W3C home > Mailing lists > Public > www-style@w3.org > September 2010

Re: Extend use of namespaces

From: Paul Duffin <pduffin@volantis.com>
Date: Fri, 17 Sep 2010 09:46:24 -0600 (MDT)
To: "Tab Atkins Jr." <jackalmage@gmail.com>
Cc: www-style <www-style@w3.org>
Message-ID: <410302509.18008.1284738384654.JavaMail.root@zimbra.volantis.com>
It seems to me to be incredibly inconsistent that namespaces can be used for one part of CSS (type selector) and not in other places.

----- Original Message -----
> On Fri, Sep 17, 2010 at 6:58 AM, Paul Duffin <pduffin@volantis.com>
> wrote:
> > CSS 3 selectors adds namespace support but at the moment that is
> > only for elements but extending it to cover other 'identifiers',
> > would have a number of benefits:
> > * It could replace the convention that browser vendors have to use a
> > vendor specific prefix starting with a '-'.
> It appears to be replacing that convention with a nearly identical
> one. Rather than -browser-foo, you have browser|foo. I'm not seeing
> any particular benefit here.

To be honest the whole vendor prefix things is a mess. At the moment if I want to use various CSS 3 features, properties etc. across a wide range of devices I have to define every single vendor specific prefix, even though the vendor is implementing a standard.

.... {-webkit-.....; -moz-......; -o-......; ......;}

The CSS 3 specification is changing over time and as a result the meaning / allowable values of properties change, while still using the same name. Once a vendor has implemented one version then if it changes they will find it difficult to support the new version without breaking anything. We could end up with a situation where each browser vendor has to have multiple prefixes, e.g. -webkit- for the first version of a property, -webkit2- for the next version of a property, -webkit3- for the next version and so on.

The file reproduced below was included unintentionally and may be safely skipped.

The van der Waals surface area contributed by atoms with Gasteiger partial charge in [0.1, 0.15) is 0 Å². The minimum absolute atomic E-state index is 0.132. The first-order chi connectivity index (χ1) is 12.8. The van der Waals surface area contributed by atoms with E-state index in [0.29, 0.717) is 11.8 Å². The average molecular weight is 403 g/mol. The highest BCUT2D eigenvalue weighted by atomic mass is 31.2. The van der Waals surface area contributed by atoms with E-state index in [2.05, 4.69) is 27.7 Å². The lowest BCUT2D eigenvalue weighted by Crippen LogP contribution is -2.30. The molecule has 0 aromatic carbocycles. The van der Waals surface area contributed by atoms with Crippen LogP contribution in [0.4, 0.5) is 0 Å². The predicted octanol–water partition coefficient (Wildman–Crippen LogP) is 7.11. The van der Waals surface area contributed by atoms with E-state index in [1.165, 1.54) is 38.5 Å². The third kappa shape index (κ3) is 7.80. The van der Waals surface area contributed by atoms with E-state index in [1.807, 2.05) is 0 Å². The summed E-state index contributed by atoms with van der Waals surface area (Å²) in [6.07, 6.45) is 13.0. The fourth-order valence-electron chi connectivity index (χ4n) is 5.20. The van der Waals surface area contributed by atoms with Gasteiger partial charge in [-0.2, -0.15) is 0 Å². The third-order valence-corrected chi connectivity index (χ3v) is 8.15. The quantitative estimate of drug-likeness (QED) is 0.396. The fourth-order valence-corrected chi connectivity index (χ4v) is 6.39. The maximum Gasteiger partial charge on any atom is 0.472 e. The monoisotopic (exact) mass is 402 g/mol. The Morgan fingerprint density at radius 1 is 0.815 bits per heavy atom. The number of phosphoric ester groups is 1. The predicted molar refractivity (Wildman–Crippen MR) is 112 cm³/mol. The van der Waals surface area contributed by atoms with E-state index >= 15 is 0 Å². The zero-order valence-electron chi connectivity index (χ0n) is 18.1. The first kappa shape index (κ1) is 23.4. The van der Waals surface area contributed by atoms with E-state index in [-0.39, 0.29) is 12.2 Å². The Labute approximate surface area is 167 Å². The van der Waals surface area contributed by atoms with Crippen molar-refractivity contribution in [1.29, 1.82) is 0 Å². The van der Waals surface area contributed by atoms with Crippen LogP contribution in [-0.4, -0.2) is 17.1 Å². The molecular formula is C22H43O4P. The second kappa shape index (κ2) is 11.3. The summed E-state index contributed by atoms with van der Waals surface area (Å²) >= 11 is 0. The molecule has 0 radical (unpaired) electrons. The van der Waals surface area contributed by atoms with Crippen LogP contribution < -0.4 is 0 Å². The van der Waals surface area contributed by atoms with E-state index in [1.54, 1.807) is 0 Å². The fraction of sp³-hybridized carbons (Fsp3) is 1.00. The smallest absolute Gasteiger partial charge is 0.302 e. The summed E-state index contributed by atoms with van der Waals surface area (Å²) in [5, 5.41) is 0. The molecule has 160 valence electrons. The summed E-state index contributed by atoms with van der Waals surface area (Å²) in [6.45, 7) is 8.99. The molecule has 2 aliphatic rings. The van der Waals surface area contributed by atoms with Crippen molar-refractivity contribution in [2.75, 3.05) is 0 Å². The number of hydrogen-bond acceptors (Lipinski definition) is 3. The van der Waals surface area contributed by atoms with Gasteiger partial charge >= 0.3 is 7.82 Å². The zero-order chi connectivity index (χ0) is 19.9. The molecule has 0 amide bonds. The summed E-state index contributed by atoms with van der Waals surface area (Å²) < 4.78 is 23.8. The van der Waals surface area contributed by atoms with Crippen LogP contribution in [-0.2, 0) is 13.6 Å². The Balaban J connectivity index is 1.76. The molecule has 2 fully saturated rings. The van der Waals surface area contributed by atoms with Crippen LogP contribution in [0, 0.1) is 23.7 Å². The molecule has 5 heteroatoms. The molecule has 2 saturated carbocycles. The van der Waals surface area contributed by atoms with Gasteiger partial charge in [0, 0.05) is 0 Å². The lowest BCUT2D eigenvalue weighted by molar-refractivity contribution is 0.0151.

The prefix 'convention' provides no indication of the version of the specification that is being implemented.

When it comes to 'interim' implementations there is no need to have browser specific prefixes, instead the relevant CSS specification can define namespaces that are used until it is standard.

e.g. An author would just have to write:

@namespace fbox http://w3c/css-flexible-box-2009-08

... {display: fbox|box; fbox|box-flex: 1}

And that would work on any browser that supported that version of the flexible box specification. Already better than having to add 4 copies of each property, one for each vendor prefix.

If the standard was changed then they would have to extend that:

@namespace fbox http://w3c/css-flexible-box-2009-08
@namespace fbox2 http://w3c/css-flexible-box-2010-05

... {display: fbox|box; display: fbox2|box; fbox|box-flex: 1; fbox2|box-flex}

Still better than having -webkit- and -webkit2- copies.

Once the standard was finished then you could remove the namespaces altogether, e.g:

.. {display: box; box-flex: 1}

The above situations gets MUCH worse when using vendor specific selectors as they cannot be combined because an invalid selector will invalidate the whole rule. That means you have to copy the whole rule.

Whether this is something that you want to do right now, do you think that the use of | as a prefix/name separator (akin to :) could be protected in the syntax so it is not used for any other purpose. That way you can always add support for it in future.

> > * It would allow custom pseudo elements to be declared and used
> > within XBL 2.0. At the moment it predefines a number of 'generic'
> > pseudo elements http://www.w3.org/TR/xbl/#matching1 which is fine
> > but it would be better if binding authors could define their own
> > custom elements with names that are more specific to their binding.
> As Anne said, we can solve this problem for XBL by just introducing a
> new pseudoelement. Extra complexity atop that isn't necessary.

I don't think that allowing a pseudo element name to be namespaced is all that complicated.
Received on Friday, 17 September 2010 15:46:57 UTC

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